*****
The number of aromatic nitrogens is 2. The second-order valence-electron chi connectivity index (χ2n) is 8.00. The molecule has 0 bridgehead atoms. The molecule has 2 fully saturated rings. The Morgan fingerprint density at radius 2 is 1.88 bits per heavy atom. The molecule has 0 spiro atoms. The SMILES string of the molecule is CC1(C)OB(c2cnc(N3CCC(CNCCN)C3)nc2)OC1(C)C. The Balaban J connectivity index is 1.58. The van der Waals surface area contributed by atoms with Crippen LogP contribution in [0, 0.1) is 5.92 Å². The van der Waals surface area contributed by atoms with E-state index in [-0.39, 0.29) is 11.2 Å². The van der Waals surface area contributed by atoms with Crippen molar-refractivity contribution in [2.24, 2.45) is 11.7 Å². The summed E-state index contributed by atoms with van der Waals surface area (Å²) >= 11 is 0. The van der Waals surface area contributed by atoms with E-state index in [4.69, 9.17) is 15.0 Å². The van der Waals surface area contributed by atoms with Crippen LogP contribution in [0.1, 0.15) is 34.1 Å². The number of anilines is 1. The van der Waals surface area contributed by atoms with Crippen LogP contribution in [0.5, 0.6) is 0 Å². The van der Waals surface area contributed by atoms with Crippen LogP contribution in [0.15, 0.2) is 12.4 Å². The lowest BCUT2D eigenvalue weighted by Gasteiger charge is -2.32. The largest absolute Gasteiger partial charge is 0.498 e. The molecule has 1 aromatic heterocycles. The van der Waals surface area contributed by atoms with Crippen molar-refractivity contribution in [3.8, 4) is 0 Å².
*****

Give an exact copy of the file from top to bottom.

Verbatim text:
The number of aromatic nitrogens is 2. The second-order valence-electron chi connectivity index (χ2n) is 8.00. The molecule has 0 bridgehead atoms. The molecule has 2 fully saturated rings. The Morgan fingerprint density at radius 2 is 1.88 bits per heavy atom. The molecule has 0 spiro atoms. The SMILES string of the molecule is CC1(C)OB(c2cnc(N3CCC(CNCCN)C3)nc2)OC1(C)C. The Balaban J connectivity index is 1.58. The van der Waals surface area contributed by atoms with Crippen LogP contribution in [0, 0.1) is 5.92 Å². The van der Waals surface area contributed by atoms with E-state index in [-0.39, 0.29) is 11.2 Å². The van der Waals surface area contributed by atoms with Crippen molar-refractivity contribution in [2.24, 2.45) is 11.7 Å². The summed E-state index contributed by atoms with van der Waals surface area (Å²) >= 11 is 0. The van der Waals surface area contributed by atoms with E-state index in [4.69, 9.17) is 15.0 Å². The van der Waals surface area contributed by atoms with Crippen LogP contribution in [0.1, 0.15) is 34.1 Å². The number of anilines is 1. The van der Waals surface area contributed by atoms with Crippen LogP contribution in [0.5, 0.6) is 0 Å². The van der Waals surface area contributed by atoms with Crippen LogP contribution in [0.15, 0.2) is 12.4 Å². The lowest BCUT2D eigenvalue weighted by Gasteiger charge is -2.32. The largest absolute Gasteiger partial charge is 0.498 e. The molecule has 1 aromatic heterocycles. The van der Waals surface area contributed by atoms with Crippen molar-refractivity contribution in [3.8, 4) is 0 Å².